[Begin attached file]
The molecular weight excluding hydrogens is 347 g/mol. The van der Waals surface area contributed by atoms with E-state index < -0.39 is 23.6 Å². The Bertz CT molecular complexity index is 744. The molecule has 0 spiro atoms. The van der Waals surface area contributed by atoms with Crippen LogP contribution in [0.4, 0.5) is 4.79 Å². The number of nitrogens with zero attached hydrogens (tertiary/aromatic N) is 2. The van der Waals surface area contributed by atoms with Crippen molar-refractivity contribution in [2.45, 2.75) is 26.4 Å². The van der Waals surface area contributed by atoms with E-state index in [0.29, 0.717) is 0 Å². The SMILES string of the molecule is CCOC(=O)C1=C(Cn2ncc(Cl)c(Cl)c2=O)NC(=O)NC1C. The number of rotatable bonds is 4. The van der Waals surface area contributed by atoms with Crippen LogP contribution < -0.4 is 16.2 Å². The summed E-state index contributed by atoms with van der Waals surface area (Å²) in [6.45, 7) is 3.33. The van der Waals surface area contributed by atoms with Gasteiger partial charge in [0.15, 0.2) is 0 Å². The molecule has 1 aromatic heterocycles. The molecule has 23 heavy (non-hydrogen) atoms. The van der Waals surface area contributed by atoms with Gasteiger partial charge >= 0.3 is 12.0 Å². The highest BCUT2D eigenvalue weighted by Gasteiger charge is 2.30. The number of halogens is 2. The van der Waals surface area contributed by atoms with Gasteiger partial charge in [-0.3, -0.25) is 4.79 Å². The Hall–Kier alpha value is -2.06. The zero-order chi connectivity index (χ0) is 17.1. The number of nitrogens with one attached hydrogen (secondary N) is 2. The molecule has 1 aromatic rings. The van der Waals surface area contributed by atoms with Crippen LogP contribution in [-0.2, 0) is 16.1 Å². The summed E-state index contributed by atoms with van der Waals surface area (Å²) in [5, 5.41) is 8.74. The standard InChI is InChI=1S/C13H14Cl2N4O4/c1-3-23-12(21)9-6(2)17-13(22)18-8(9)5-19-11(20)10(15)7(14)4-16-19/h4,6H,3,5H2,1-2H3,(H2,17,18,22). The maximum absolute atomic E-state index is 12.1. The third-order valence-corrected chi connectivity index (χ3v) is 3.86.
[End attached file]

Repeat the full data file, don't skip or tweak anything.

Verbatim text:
The molecular weight excluding hydrogens is 347 g/mol. The van der Waals surface area contributed by atoms with E-state index < -0.39 is 23.6 Å². The Bertz CT molecular complexity index is 744. The molecule has 0 spiro atoms. The van der Waals surface area contributed by atoms with Crippen LogP contribution in [0.4, 0.5) is 4.79 Å². The number of nitrogens with zero attached hydrogens (tertiary/aromatic N) is 2. The van der Waals surface area contributed by atoms with Crippen molar-refractivity contribution in [2.45, 2.75) is 26.4 Å². The van der Waals surface area contributed by atoms with E-state index in [0.29, 0.717) is 0 Å². The SMILES string of the molecule is CCOC(=O)C1=C(Cn2ncc(Cl)c(Cl)c2=O)NC(=O)NC1C. The number of rotatable bonds is 4. The van der Waals surface area contributed by atoms with Crippen LogP contribution < -0.4 is 16.2 Å². The summed E-state index contributed by atoms with van der Waals surface area (Å²) in [6.45, 7) is 3.33. The van der Waals surface area contributed by atoms with Gasteiger partial charge in [0.15, 0.2) is 0 Å². The molecule has 1 aromatic heterocycles. The molecule has 23 heavy (non-hydrogen) atoms. The van der Waals surface area contributed by atoms with Gasteiger partial charge >= 0.3 is 12.0 Å². The highest BCUT2D eigenvalue weighted by Gasteiger charge is 2.30. The number of halogens is 2. The van der Waals surface area contributed by atoms with Gasteiger partial charge in [-0.3, -0.25) is 4.79 Å². The Hall–Kier alpha value is -2.06. The zero-order chi connectivity index (χ0) is 17.1. The number of nitrogens with one attached hydrogen (secondary N) is 2. The molecule has 1 aromatic rings. The van der Waals surface area contributed by atoms with Crippen LogP contribution in [-0.2, 0) is 16.1 Å². The summed E-state index contributed by atoms with van der Waals surface area (Å²) in [5, 5.41) is 8.74. The standard InChI is InChI=1S/C13H14Cl2N4O4/c1-3-23-12(21)9-6(2)17-13(22)18-8(9)5-19-11(20)10(15)7(14)4-16-19/h4,6H,3,5H2,1-2H3,(H2,17,18,22). The maximum absolute atomic E-state index is 12.1. The third-order valence-corrected chi connectivity index (χ3v) is 3.86.